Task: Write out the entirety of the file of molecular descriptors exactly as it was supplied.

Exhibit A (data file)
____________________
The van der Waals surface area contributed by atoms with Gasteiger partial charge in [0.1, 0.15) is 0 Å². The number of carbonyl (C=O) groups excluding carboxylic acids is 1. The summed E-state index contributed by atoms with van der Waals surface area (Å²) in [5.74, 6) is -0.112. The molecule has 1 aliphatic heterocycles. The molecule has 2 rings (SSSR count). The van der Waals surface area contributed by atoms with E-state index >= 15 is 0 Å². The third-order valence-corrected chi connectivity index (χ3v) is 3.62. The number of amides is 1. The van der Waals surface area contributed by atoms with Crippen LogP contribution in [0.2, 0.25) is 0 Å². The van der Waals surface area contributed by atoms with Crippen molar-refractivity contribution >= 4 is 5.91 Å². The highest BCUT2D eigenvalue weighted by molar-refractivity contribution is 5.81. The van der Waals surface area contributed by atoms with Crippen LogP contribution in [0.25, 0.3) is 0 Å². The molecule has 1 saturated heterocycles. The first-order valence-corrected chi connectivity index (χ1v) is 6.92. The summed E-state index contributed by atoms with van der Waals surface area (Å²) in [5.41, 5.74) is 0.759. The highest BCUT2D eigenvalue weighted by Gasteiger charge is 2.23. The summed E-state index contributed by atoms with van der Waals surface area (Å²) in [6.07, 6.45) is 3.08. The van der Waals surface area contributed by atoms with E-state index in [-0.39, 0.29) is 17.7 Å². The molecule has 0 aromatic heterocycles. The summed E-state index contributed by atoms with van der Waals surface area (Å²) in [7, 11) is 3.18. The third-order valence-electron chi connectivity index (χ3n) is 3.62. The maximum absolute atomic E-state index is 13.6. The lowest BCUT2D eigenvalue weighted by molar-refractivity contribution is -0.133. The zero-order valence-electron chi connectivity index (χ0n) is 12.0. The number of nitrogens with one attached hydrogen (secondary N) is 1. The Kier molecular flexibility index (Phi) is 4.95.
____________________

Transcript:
The van der Waals surface area contributed by atoms with Gasteiger partial charge in [0.1, 0.15) is 0 Å². The number of carbonyl (C=O) groups excluding carboxylic acids is 1. The summed E-state index contributed by atoms with van der Waals surface area (Å²) in [5.74, 6) is -0.112. The molecule has 1 aliphatic heterocycles. The molecule has 2 rings (SSSR count). The van der Waals surface area contributed by atoms with E-state index >= 15 is 0 Å². The third-order valence-corrected chi connectivity index (χ3v) is 3.62. The number of amides is 1. The van der Waals surface area contributed by atoms with Crippen LogP contribution in [0.2, 0.25) is 0 Å². The van der Waals surface area contributed by atoms with Crippen molar-refractivity contribution >= 4 is 5.91 Å². The highest BCUT2D eigenvalue weighted by molar-refractivity contribution is 5.81. The van der Waals surface area contributed by atoms with Crippen LogP contribution in [0.25, 0.3) is 0 Å². The molecule has 1 saturated heterocycles. The first-order valence-corrected chi connectivity index (χ1v) is 6.92. The summed E-state index contributed by atoms with van der Waals surface area (Å²) in [5.41, 5.74) is 0.759. The highest BCUT2D eigenvalue weighted by Gasteiger charge is 2.23. The summed E-state index contributed by atoms with van der Waals surface area (Å²) in [6.07, 6.45) is 3.08. The van der Waals surface area contributed by atoms with E-state index in [-0.39, 0.29) is 17.7 Å². The molecule has 0 aromatic heterocycles. The summed E-state index contributed by atoms with van der Waals surface area (Å²) in [7, 11) is 3.18. The third-order valence-electron chi connectivity index (χ3n) is 3.62. The maximum absolute atomic E-state index is 13.6. The lowest BCUT2D eigenvalue weighted by molar-refractivity contribution is -0.133. The zero-order valence-electron chi connectivity index (χ0n) is 12.0. The number of nitrogens with one attached hydrogen (secondary N) is 1. The Kier molecular flexibility index (Phi) is 4.95.